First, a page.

My sword is just for “show”. I prefer the “pen”

Posted on: April 2, 2011

Today is Autism Awareness Day and I thought I would share an excerpt of a letter I had written to the editor of a newspaper a few years ago after reading something on the subject in the paper.

Dear Editor,

Thank you for separating yourself from the pack and being the one to include an article in your paper about Autism on such a momentous day… World Autism Awareness Day; celebrated on April 2nd every year.

As I listened to the Observer AM show yesterday I became intrigued when one of the hosts mentioned the topic of Autism – And in my complete excitement I ended up here; sending you an email – Because at last Autism is getting some primetime exposure (in Antigua & Barbuda) and that doesn’t happen often. Hopefully one day the topic of Autism can move from page six of a newspaper or side remarks on a radio show to front-page/headline news.

My son was diagnosed (in the US) with autism about 4 years ago. This was after constant complaints to our pediatrician (and even friends and family) that something just wasn’t right. I started doing some research online and found out about Autism. On a whim while he was in the US we decide to have him tested and that’s when we found out he was autistic. Whatever you’re imagining as you read this is only the beginning of what we went through. If you’ve ever grieved for a dying loved one you’ll know the denial, the anger, the bargaining, the depression, and finally the acceptance.

Don’t get me wrong. Having a loved one with autism is not the same as having a loved one dying. But this was a major unexpected change in our lives and there were some definite similarities. At that time we felt so alone not knowing any other parent (or anyone for that matter) that we could talk to. So we went online (we read everything we could find on the subject and joined websites with support groups and forums). It was such a relief! Finally after going the length and breadth of Antigua we located a speech therapist (Ms. Francis). After that I met a mom at my son’s swimming class who had two boys that were on the on the spectrum (Autism Spectrum Disorders).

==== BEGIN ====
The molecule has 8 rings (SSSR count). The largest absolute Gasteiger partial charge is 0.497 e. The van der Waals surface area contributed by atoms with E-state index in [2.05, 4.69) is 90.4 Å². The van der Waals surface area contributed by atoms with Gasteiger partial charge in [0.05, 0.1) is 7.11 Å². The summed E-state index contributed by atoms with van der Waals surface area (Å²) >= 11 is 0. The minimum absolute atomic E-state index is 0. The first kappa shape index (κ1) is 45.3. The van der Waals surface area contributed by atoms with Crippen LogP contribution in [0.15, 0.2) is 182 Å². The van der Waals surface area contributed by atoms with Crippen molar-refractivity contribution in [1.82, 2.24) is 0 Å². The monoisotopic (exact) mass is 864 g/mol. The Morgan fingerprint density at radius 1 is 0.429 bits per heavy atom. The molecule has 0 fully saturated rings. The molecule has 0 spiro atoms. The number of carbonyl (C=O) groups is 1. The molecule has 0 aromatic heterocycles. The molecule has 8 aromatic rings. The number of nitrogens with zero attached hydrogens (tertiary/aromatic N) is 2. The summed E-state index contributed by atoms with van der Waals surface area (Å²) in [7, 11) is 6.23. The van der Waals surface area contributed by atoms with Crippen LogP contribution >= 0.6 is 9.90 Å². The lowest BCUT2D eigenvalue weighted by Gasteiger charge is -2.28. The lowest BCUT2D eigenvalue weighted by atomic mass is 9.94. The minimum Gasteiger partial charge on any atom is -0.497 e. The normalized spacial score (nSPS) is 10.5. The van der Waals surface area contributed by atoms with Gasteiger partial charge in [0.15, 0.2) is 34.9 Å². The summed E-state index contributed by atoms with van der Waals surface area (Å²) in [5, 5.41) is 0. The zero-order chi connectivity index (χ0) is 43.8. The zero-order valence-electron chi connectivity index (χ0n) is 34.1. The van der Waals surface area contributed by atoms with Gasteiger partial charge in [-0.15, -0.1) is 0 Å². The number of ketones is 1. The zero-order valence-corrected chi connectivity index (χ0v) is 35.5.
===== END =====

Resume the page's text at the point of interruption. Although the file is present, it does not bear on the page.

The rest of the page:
When I first found out that there was another parent who had autistic children attending the same swim classes… I was excited, I was anxious, I was hopeful – Finally I was meeting somebody who actually knew about this because they were living it. We (Caroline) would talk for hours, and this was someone I did not know previously – But there was a connection, we shared, a bond that up until then I had not experienced with anyone else other than his dad – And that was different because we were (dad and I) both struggling to cope. That mom I met later placed an ad in the paper seeking to form an Autism Support Group and I was one of the first persons she called. I was about to find out we were not alone. I had moved on from being mother of the weird kid to learning there was a community of like-minded people. I cannot express the depth of my excitement and at the same time relief.

Excitement not because I’m happy that someone else is going through this but excited because now I will have a group of people that share some of the same issues as me, people that I can share ideas with, people to celebrate the small things with that parents of typical children don’t get. It was just nice to be around others who don’t stare or bat an eye when your child has a meltdown – Nice to sit amongst them and vent and talk about our children’s accomplishments without having to go into an hour long speech explaining what ASD is and how it affects your child before actually talking about what is troubling you. Sadly this group no longer meets as often as we used to, but we do get on the phone and call each other as well as send emails. It is something that I’m working on getting back on track though, because I know there are more families out there who feel as if they’re going through this alone and could use some support – Families out there who feel ashamed (Hide de funny pickney!) and are still working through the process of accepting their child. I want to tell them there are other families here and they’re not alone – And we don’t need an explanation.